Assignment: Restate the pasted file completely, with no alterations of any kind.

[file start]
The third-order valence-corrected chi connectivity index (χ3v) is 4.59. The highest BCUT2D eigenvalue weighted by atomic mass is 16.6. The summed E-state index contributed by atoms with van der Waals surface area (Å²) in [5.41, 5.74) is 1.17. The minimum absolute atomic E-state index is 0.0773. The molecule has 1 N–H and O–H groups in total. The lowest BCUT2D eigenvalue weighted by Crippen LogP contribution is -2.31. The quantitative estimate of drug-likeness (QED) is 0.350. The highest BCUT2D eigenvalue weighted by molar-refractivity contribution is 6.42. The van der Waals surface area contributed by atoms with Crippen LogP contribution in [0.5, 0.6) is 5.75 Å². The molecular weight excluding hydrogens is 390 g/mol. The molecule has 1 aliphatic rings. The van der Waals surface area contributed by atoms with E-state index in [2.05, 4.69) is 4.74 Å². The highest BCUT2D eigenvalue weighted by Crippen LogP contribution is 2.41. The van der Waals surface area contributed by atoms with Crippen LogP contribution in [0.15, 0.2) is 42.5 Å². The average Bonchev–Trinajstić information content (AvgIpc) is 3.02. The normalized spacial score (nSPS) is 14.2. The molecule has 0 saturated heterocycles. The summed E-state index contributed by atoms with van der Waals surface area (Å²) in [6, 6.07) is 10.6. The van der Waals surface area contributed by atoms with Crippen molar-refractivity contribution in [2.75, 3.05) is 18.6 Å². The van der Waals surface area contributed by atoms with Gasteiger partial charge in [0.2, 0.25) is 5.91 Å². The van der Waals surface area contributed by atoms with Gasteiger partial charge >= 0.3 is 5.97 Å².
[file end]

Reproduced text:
The third-order valence-corrected chi connectivity index (χ3v) is 4.59. The highest BCUT2D eigenvalue weighted by atomic mass is 16.6. The summed E-state index contributed by atoms with van der Waals surface area (Å²) in [5.41, 5.74) is 1.17. The minimum absolute atomic E-state index is 0.0773. The molecule has 1 N–H and O–H groups in total. The lowest BCUT2D eigenvalue weighted by Crippen LogP contribution is -2.31. The quantitative estimate of drug-likeness (QED) is 0.350. The highest BCUT2D eigenvalue weighted by molar-refractivity contribution is 6.42. The van der Waals surface area contributed by atoms with Crippen LogP contribution in [0.5, 0.6) is 5.75 Å². The molecular weight excluding hydrogens is 390 g/mol. The molecule has 1 aliphatic rings. The van der Waals surface area contributed by atoms with E-state index in [2.05, 4.69) is 4.74 Å². The highest BCUT2D eigenvalue weighted by Crippen LogP contribution is 2.41. The van der Waals surface area contributed by atoms with Crippen LogP contribution in [0.15, 0.2) is 42.5 Å². The average Bonchev–Trinajstić information content (AvgIpc) is 3.02. The normalized spacial score (nSPS) is 14.2. The molecule has 0 saturated heterocycles. The summed E-state index contributed by atoms with van der Waals surface area (Å²) in [6, 6.07) is 10.6. The van der Waals surface area contributed by atoms with Crippen molar-refractivity contribution in [2.75, 3.05) is 18.6 Å². The van der Waals surface area contributed by atoms with Gasteiger partial charge in [0.2, 0.25) is 5.91 Å². The van der Waals surface area contributed by atoms with Gasteiger partial charge >= 0.3 is 5.97 Å².